When the raid was over and I was done embarrassing myself, I logged off. I was pissed at myself for having customized my game to such a degree, and annoyed that key bindings and macros weren't stored on the server along with the other toon attributes. It was two days later, when still unable to correctly replicate my setup, that someone told me about the WTF folder. I'll never forget that it was Dreadlock, a guild officer, who told me what to try. He was a godsend. The WTF data was the answer I needed and is a plays a pivotal role in propagating custom setups to different PCs. If you write macros, re-bind keys and play on different computers, become very familiar with the WTF folder and its contents. Similar to your Interface | Add Ons directory, you should back-up it up frequently - especially before patches or downloading/installing new mods.
The What-The-F*ck folder (I'm sure that's what the acronym is for *smile*. One day a developer's custom setup got hosed or he needed some attribute that wasn't on the server and screamed, "WTF!") is located in the main World of Warcraft files directory. Inside of this folder you will find your Accounts folder, inside of which you'll have folders for accounts that have been played from that machine. The character folders within contain the local variables that store your toon specific macros and key bindings. If you've setup your toon on a particular PC and then need to play on another, just copy the appropriate character folder from WTF, on to the secondary PC and voila - life as it was, minus any mods. This is crucial in my household where we have 4 WOW accounts and only 3 PC capable of running WOW with reasonable performance. Everyone needs to be able to play their toon from whichever PC is available at any given time. The need to play roving toons is another reason that I strayed away from mods. Keeping 3 PCs updated with everyone's mods was just too insane.
So when did I start using some mods again? When CT Raid became required for the end-game instances. I wasn't happy about "having" to use a mod. Our games had been clean for months at that point and I loved not having to update anything after a patch. Then Whisper Cast became required and that pissed me off some more, for reasons other than maintaining a mod. I didn't want to be a robot and couldn't understand why doing it fast was more important than "doing" it. Why play a game if you just want to be a robot? I really dislike botting anything - legal or not, it removes the RPG and immersion from the game, so I'm not sure what the point of being there is when you do that. But that's a rant for a different day. Next Warlocks had to have CountDoom to track their banish timer. So while downloading that, I grabbed a couple of other mods and the flood gate to modding my game re-opened. Before I knew it, I had like 15 mods back to being a core part of my game. It was all good. I had a new PC too. One purchased specifically for playing MMOs and it screamed it's customized ass off. I was happy - until 1.9 broke everything again.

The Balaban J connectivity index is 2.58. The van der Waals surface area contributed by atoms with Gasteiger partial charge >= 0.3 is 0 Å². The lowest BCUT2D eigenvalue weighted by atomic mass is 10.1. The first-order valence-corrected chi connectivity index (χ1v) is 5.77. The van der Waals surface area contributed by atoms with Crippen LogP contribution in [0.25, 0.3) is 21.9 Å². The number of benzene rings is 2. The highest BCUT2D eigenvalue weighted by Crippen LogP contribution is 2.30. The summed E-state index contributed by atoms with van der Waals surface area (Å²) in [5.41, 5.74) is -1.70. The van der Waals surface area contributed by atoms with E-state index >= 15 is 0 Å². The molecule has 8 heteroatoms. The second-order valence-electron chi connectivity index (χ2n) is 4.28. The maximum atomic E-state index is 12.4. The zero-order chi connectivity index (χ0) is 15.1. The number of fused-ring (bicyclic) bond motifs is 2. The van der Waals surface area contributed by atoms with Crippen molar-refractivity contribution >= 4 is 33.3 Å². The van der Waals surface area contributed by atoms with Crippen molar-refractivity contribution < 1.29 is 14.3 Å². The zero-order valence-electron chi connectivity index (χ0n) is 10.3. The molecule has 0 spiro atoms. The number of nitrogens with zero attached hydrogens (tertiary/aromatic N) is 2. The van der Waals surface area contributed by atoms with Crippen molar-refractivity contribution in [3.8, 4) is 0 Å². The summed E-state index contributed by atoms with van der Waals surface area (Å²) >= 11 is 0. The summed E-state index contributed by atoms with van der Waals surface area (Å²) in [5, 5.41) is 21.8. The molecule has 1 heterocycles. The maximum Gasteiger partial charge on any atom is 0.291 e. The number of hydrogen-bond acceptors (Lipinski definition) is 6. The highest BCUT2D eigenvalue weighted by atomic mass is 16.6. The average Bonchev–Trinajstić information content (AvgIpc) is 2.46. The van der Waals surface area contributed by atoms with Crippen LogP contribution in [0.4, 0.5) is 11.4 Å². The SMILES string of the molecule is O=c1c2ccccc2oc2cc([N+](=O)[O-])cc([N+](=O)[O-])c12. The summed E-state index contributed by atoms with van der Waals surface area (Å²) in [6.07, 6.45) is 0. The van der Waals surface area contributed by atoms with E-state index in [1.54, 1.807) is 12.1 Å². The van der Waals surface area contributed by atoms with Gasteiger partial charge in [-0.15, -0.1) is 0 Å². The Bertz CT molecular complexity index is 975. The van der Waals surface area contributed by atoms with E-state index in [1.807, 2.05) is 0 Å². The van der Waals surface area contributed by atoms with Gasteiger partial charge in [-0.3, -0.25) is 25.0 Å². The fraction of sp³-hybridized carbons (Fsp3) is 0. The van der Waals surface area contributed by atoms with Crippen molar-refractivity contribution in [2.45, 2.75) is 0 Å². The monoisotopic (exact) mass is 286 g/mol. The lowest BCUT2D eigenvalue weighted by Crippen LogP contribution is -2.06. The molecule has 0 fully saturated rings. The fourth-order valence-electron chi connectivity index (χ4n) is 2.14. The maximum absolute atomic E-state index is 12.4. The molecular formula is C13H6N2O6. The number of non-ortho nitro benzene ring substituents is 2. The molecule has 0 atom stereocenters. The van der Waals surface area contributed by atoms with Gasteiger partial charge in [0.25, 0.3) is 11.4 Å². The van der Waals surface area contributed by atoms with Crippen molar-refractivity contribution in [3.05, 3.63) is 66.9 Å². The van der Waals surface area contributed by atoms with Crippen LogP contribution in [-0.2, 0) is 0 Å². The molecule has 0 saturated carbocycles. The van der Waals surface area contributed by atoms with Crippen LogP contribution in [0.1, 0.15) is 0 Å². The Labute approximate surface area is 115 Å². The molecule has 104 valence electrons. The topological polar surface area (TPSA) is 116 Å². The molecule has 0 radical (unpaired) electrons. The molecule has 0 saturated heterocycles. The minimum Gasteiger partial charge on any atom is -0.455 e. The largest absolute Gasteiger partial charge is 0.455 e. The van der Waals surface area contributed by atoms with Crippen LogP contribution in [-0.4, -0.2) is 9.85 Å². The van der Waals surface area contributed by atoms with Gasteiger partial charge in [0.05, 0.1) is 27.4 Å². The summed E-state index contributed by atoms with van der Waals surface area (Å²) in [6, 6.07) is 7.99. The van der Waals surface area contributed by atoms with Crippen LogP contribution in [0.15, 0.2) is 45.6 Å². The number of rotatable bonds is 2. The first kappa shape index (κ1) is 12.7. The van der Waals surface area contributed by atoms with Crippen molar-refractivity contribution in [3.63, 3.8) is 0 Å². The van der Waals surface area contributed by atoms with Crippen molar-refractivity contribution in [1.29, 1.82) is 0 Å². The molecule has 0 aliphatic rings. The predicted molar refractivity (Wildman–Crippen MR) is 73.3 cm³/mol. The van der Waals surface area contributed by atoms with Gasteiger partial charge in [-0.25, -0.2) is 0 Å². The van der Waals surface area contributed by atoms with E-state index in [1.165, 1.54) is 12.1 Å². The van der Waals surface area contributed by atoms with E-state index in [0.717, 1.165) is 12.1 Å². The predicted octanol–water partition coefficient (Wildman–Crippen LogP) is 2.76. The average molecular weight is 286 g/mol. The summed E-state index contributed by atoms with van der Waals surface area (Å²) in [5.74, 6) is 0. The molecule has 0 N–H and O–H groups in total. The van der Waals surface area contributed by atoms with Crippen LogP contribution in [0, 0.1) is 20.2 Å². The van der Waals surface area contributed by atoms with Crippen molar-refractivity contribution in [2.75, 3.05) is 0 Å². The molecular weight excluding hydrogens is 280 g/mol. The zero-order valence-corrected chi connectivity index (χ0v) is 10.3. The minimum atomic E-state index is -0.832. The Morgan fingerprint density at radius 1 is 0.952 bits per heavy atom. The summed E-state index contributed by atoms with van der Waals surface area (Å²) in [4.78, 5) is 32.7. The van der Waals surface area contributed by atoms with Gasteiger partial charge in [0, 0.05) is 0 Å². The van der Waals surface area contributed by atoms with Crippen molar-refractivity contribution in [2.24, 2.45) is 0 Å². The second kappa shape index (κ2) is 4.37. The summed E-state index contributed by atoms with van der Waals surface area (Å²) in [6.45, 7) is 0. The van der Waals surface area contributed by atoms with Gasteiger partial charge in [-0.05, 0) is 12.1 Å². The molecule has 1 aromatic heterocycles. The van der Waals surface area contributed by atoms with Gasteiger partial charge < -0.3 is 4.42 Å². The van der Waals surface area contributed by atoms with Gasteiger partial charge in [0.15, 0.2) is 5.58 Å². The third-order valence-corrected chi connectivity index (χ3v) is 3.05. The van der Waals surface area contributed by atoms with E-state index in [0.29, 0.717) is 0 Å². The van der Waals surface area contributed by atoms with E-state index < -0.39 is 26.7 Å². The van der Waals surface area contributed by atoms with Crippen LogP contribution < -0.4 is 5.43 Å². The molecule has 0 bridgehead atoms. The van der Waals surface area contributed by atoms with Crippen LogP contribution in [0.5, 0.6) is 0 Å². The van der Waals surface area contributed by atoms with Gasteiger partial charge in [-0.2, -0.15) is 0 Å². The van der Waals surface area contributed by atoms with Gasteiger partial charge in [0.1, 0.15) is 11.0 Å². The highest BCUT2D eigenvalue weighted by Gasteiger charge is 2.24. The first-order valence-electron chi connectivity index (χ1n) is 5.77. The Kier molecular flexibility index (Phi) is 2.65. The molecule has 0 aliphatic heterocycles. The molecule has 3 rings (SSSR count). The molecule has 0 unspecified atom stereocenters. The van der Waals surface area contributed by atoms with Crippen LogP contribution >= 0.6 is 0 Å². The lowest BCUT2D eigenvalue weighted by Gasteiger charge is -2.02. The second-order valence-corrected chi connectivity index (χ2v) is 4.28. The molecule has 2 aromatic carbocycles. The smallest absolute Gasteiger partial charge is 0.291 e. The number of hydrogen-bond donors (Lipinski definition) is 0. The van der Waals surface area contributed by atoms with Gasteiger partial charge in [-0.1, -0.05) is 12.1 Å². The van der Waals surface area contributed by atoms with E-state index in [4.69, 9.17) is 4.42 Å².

I think it was 1.9, also called the Mod Breaker Patch (masked mob events). Whatever it was, it was drama. Even CT Raid went down for the count. It wasn't a surprise however. We all knew it was coming. Other mods, some of them favorites, were rendered eternally useless and have since disappeared from development. I cursed myself. I cursed Blizzard, and went back to a clean version of WOW.
With the exception of CT Raid, WhisperCast and Titan, my only other mods are for crafting. Crafting mods can come, go, whatever - they don't impact how I play the game. I'm betting that many of the so-called required raiding mods will disappear over time, including and hopefully, Vent and TeamSpeak. In patch 1.11, some of the core features used from CT Raid were added to WOW. Regardless, I doubt modding will ever stop completely. It's fun to be able to customize your game. The wiz-bang nerds, geeks, game freaks, closet developers, etc., will always have a desire to modify games that support customization. And there will always be something the developers left out, that the players want in for convenience - kill some aspect of button mashing or monotony that an insane designer thought was going to be fun but isn't.
Even though mods are fun, I'm still staying away from them for the most part. I don't play enough anymore to be bothered chasing down mod updates after patches. Anyway, I've discovered a new way of having a little customization fun - UI skins. This is a much safer way of giving my game a new face and it's only aesthetic. If it breaks I can disable it and go my merry way. Here's the skin that I'm currently in (pic below). This is the one I want to have when I feel like downloading and configurint it.